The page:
Article Text

Download PDFPDF

130 Evaluation of an online intervention tool to prevent exposure to workplace bullying
  1. Whitney Van den Brande1,2,3,
  2. Elfi Baillien2,4,
  3. Tinne Vander Elst1,3,
  4. Hans De Witte3,5,
  5. Lode Godderis1,6
  1. 1Knowledge, Information and Research Centre (KIR, IDEWE Group), Leuven, Belgium
  2. 2Research Department Work and Organisation Studies (KU Leuven), Brussels, Belgium
  3. 3Research Group Work, Organisational and Personnel Psychology (KU Leuven), Leuven,Belgium
  4. 4Department of Pyschosocial Sience, University of Bergen, Norway
  5. 5Optentia Research Focus Area (North-West University), Vanderbijlpark Campus, South Africa
  6. 6Centre for Environment and Health (KU Leuven), Leuven, Belgium


Introduction Researchers have underlined the need to address risk factors for workplace bullying by conducting intervention studies. Given the important role of coping strategies, we developed an online intervention tool to teach employees using efficient coping strategies. In this study, we investigated the impact of this online intervention. We hypothesised that the intervention:

  1. decreased emotion-focused coping strategies,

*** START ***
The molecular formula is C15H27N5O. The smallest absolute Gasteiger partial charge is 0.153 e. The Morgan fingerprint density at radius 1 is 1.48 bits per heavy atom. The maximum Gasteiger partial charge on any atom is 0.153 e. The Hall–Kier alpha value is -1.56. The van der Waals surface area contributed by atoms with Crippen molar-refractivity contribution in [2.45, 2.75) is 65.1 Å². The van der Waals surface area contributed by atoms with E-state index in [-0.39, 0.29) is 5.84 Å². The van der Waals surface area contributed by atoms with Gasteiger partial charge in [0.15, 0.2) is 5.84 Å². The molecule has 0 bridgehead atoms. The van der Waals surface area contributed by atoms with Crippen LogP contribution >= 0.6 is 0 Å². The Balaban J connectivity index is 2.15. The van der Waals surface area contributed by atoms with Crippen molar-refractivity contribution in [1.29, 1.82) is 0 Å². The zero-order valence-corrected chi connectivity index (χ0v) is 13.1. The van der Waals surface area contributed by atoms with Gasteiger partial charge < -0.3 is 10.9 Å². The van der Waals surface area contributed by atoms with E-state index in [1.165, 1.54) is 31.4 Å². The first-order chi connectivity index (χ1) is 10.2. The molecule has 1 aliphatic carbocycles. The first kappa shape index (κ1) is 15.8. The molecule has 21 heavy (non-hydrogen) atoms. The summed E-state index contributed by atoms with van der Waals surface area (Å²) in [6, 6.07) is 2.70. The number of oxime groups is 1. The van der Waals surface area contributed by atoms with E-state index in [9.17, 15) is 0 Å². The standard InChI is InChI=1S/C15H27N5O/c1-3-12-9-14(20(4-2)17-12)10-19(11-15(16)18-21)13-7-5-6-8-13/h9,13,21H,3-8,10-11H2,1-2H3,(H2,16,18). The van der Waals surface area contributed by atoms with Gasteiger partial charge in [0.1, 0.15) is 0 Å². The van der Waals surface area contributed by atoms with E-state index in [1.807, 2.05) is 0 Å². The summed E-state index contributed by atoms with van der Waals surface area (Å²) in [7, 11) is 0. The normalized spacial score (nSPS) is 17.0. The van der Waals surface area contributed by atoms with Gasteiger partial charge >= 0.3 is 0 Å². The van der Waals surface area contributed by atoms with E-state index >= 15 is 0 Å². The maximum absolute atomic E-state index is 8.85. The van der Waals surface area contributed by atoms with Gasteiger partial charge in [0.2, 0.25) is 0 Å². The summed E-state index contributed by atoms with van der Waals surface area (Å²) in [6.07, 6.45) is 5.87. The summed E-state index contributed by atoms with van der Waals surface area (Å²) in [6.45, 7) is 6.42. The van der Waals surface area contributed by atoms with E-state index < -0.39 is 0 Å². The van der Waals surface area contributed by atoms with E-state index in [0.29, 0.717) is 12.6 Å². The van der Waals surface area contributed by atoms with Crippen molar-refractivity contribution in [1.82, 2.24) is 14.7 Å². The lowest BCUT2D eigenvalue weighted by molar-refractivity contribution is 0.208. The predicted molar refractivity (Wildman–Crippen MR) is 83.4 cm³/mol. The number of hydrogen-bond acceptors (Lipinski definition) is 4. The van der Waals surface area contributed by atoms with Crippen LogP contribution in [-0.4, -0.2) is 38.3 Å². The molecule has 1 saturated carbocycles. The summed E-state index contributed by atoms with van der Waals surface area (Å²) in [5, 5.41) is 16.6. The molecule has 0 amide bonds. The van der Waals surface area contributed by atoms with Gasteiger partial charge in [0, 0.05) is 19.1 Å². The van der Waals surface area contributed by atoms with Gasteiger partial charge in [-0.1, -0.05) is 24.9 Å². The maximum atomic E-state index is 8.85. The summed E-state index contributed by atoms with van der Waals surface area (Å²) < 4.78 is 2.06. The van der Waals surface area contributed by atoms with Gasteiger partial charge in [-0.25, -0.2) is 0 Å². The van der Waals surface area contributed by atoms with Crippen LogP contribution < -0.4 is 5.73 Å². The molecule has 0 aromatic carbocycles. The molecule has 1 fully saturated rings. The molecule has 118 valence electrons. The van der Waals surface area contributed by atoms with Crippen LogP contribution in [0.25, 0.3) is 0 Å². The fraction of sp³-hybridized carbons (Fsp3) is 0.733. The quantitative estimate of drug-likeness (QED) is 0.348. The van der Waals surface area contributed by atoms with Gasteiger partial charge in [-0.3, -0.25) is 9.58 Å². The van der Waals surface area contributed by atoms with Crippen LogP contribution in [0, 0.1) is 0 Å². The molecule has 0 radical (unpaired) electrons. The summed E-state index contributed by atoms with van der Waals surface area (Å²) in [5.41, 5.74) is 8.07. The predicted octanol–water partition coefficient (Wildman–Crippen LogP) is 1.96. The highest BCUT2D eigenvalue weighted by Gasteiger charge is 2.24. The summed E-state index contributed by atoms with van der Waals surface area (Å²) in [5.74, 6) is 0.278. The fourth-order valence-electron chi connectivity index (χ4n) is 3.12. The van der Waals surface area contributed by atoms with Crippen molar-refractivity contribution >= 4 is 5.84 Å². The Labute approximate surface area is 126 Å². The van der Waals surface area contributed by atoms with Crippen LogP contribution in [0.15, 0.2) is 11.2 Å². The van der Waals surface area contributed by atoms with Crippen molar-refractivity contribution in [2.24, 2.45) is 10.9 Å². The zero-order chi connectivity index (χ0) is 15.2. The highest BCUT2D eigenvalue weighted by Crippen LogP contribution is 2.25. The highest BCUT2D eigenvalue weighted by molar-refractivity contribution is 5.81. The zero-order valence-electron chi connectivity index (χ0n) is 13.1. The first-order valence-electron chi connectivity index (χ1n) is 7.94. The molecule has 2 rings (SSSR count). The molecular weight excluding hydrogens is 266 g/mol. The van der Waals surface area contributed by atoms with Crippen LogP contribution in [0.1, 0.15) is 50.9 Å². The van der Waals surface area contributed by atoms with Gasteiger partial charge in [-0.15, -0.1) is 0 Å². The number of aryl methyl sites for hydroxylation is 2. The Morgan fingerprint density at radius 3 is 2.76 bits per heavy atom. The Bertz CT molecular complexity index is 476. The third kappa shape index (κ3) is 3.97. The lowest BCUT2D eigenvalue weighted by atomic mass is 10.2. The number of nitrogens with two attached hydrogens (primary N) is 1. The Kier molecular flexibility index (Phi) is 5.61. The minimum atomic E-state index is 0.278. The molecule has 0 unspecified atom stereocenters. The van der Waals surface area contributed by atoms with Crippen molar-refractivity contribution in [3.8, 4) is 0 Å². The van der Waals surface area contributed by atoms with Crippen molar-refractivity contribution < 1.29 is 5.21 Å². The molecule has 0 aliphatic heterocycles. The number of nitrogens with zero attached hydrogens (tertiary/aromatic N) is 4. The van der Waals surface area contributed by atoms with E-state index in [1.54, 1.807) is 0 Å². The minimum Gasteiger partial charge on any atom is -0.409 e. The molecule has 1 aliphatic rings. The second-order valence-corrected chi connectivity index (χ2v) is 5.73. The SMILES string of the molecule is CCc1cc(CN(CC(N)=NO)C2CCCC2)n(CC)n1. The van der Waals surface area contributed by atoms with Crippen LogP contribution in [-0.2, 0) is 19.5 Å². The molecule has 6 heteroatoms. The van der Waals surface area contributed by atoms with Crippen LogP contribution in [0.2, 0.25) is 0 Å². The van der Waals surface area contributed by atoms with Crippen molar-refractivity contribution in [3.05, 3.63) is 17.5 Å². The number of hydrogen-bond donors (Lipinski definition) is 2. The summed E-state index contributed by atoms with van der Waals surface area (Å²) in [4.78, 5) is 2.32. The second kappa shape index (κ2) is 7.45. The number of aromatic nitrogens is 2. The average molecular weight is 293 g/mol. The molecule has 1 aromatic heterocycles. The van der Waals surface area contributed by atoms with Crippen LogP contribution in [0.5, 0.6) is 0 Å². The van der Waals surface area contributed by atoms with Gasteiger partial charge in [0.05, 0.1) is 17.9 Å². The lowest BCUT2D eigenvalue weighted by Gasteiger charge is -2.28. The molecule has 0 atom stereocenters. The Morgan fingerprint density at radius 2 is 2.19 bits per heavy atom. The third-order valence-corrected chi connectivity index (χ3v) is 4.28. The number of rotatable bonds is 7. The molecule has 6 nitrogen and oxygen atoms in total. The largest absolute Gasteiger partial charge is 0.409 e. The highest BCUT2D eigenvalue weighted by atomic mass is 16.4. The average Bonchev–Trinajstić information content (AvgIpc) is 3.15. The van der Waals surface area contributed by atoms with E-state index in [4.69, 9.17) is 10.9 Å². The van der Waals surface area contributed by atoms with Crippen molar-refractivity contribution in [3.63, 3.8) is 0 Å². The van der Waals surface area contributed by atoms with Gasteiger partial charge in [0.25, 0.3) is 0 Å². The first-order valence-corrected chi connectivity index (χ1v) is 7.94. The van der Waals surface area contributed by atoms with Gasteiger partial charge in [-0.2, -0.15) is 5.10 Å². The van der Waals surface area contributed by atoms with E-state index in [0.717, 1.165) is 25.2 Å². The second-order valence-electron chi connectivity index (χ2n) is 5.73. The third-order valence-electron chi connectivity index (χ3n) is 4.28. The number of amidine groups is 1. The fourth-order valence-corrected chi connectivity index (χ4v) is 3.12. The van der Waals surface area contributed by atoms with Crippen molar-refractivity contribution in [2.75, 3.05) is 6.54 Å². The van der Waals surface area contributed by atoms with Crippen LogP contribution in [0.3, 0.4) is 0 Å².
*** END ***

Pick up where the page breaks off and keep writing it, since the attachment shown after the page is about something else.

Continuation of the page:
2. stimulated self-efficacy, and

  3. reduced exposure to bullying.

Methods Longitudinal data were collected in a cross-over study in which participants were assigned to two experimental groups (group 1 and 2) or a control group (group 3). The participants were contacted three times over a period of eight months (time lag of four months between subsequent measurement points) to complete either an online questionnaire or the online intervention. In group 1, participants participated in the intervention during the first four months, including a pre-measurement questionnaire and post-measurements after four and eight months. The second group participated in the intervention after four months, including pre-measurements and post-measurements after eight months. The third group did not receive the intervention and only completed the online questionnaire.

Result MANCOVA analyses and non-parametric tests were performed. Results showed that the mean level of exposure to bullying after completing the intervention was lower in both experimental groups compared to the control group. This may indicate that the intervention had an impact on exposure to bullying. However, within-group analysis revealed no significant decrease in workplace bullying over time within group 2. Further, the means of emotion-focused coping strategies (i.e., mental and behavioural disengagement) were lower in group 2 in comparison with the control group. This may indicate that the intervention discouraged using emotion-focused coping strategies. No significant differences were found for self-efficacy.

Discussion Future research needs to define contextual factors that are necessary to successfully implement this online intervention.

  • Mobbing
  • intervention
  • Coping Strategies

Statistics from

Request Permissions

If you wish to reuse any or all of this article please use the link below which will take you to the Copyright Clearance Center’s RightsLink service. You will be able to get a quick price and instant permission to reuse the content in many different ways.